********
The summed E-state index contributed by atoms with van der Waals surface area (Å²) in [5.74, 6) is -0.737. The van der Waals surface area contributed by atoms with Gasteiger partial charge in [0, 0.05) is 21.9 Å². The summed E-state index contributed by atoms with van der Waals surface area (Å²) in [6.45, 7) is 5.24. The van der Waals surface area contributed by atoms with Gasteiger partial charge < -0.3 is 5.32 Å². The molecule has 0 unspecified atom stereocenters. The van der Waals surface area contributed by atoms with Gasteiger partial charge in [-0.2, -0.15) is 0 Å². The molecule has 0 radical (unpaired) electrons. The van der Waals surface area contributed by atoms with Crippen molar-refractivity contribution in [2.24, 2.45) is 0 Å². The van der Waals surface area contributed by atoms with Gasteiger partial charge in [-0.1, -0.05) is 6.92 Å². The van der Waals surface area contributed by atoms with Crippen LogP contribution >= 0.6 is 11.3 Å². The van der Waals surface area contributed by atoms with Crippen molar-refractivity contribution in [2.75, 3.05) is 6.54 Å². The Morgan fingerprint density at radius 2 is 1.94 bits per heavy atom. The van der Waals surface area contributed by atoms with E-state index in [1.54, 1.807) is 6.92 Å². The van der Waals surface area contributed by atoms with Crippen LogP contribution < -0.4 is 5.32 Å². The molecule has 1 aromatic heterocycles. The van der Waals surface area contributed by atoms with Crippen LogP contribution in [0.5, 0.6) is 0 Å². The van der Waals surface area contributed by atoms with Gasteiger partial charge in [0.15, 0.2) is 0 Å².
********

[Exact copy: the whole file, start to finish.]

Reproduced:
The summed E-state index contributed by atoms with van der Waals surface area (Å²) in [5.74, 6) is -0.737. The van der Waals surface area contributed by atoms with Gasteiger partial charge in [0, 0.05) is 21.9 Å². The summed E-state index contributed by atoms with van der Waals surface area (Å²) in [6.45, 7) is 5.24. The van der Waals surface area contributed by atoms with Gasteiger partial charge < -0.3 is 5.32 Å². The molecule has 0 unspecified atom stereocenters. The van der Waals surface area contributed by atoms with Gasteiger partial charge in [-0.2, -0.15) is 0 Å². The molecule has 0 radical (unpaired) electrons. The van der Waals surface area contributed by atoms with Crippen molar-refractivity contribution in [2.24, 2.45) is 0 Å². The van der Waals surface area contributed by atoms with Gasteiger partial charge in [-0.1, -0.05) is 6.92 Å². The van der Waals surface area contributed by atoms with Crippen LogP contribution >= 0.6 is 11.3 Å². The van der Waals surface area contributed by atoms with Crippen molar-refractivity contribution in [2.75, 3.05) is 6.54 Å². The Morgan fingerprint density at radius 2 is 1.94 bits per heavy atom. The van der Waals surface area contributed by atoms with E-state index in [1.54, 1.807) is 6.92 Å². The van der Waals surface area contributed by atoms with Crippen LogP contribution < -0.4 is 5.32 Å². The molecule has 1 aromatic heterocycles. The van der Waals surface area contributed by atoms with Crippen LogP contribution in [0.5, 0.6) is 0 Å². The van der Waals surface area contributed by atoms with Gasteiger partial charge in [0.15, 0.2) is 0 Å².